By Heidi Stevens/Editorial Chicago Tribune
WWR Article Summary (tl;dr) As Heidi Stevens so aptly puts it, "Lizzo's body type doesn't get a lot of love in this culture. So she piles love on it herself.That's worth celebrating, because it gives her fans and followers permission to define their own self-worth and cherish their bodies for what those bodies accomplish and where those bodies take them and how those bodies feel."
Unless Jillian Michaels is holding a chart of Lizzo's bloodwork, she has no business speculating what diseases the pop singer is at risk of developing.
"Why are we celebrating her body?" Michaels asked Alex Berg, host of "AM to DM," a BuzzFeed News morning show. "Why does it matter? Why aren't we celebrating her music? 'Cause it isn't going to be awesome if she gets diabetes."
Her comments, understandably, struck a nerve. The interview took place on a recent Wednesday morning. By Thursday morning, the "AM to DM" clip had been watched close to 3 million times.
The short answer is we are celebrating her music.
The longer answer is we're also celebrating her body, because her body is such a gorgeous, glorious part of her music. She struts on stage and spends hours dancing and running in heels and playing the flute while twerking and pulling off feats that most of us couldn't muster for a minute and a half.
We're also celebrating her body because she celebrates her body. And her body doesn't look like the bodies that usually get celebrated in this culture, the bodies we put on billboards and magazine covers and runways and red carpets and commercials for tropical vacation destinations and jewelry stores and lingerie stores and all the other consumer goods and services that signal love and worth and appeal and acceptance.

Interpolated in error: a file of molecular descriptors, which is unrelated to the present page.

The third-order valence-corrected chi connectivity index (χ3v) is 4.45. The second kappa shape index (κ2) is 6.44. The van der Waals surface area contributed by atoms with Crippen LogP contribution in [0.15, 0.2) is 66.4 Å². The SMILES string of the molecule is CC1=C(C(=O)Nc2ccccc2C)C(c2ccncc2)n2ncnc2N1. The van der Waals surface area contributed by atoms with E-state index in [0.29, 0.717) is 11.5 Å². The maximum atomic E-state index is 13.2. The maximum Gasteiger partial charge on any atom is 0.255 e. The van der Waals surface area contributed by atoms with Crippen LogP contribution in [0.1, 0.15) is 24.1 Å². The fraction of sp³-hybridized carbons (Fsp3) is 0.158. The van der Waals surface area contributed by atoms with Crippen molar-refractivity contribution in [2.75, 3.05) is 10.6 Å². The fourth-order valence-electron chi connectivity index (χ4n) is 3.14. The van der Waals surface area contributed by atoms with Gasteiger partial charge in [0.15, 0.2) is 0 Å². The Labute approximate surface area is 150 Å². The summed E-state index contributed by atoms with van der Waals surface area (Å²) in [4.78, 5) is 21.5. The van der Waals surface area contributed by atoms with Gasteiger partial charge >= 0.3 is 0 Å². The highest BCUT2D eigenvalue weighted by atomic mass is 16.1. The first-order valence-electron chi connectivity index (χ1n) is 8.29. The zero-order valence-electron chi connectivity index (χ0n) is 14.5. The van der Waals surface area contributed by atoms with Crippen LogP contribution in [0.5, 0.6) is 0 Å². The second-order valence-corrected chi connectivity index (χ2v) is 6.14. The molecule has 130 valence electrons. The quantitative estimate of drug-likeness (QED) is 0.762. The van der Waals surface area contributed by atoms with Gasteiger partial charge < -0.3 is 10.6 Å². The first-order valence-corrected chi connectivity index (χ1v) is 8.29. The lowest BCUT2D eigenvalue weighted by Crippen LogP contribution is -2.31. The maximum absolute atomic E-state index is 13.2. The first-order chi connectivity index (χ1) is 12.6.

Lizzo's body type doesn't get a lot of love in this culture. So she piles love on it herself.
That's worth celebrating, because it gives her fans and followers permission to define their own self-worth and cherish their bodies for what those bodies accomplish and where those bodies take them and how those bodies feel.
Michaels sees it differently.
"I'm just being honest," she said. "I love her music. My kid loves her music. But there's never a moment where I'm like, 'I'm so glad that she's overweight.' "
Michaels, a personal trainer and the former host of NBC's weight-loss show "The Biggest Loser," makes her money selling a certain body type, taut, toned, compact. It boosts her bottom line to disparage bodies that don't fit that mold.
But her concern for Lizzo's health feels phony.
For starters, it's worth noting that Michaels has been sued multiple times for endorsing diet cleanse supplements that consumers allege were ineffective and harmful.
Beyond that, it's disingenuous to pretend you can diagnose a person's risk factors simply by looking at them. Lizzo's blood sugar may very well be perfectly fine. A person half her size may very well have dangerously high levels. Same goes for cholesterol and blood pressure and triglycerides. Her ability to dance and run and sing and play flute simultaneously on stage certainly implies an impressive level of physical fitness.
But we're not really talking about her health, are we? We're talking about her looks.
We live in a culture obsessed with an extremely narrow set of beauty standards. And shaming people for their weight lets the beauty gatekeepers criticize people's appearance under the guise of caring about their health.
You don't see health gurus sitting on Buzzfeed morning show coaches wondering whether pop stars wear seatbelts or bike helmets or sunscreen or live around secondhand smoke or visit tanning salons or have been tested for the breast cancer gene. Those risk factors aren't so sexy to speculate about.
Weight, though? Weight is fair game. Millions upon millions are made demonizing and dehumanizing bodies that have been deemed too large. Lizzo appears to be having none of it, and that is infinitely worth celebrating. ___ Join the Heidi Stevens Balancing Act Facebook group, where she continues the conversation around her columns and hosts occasional live chats. ___ Distributed by Tribune Content Agency, LLC.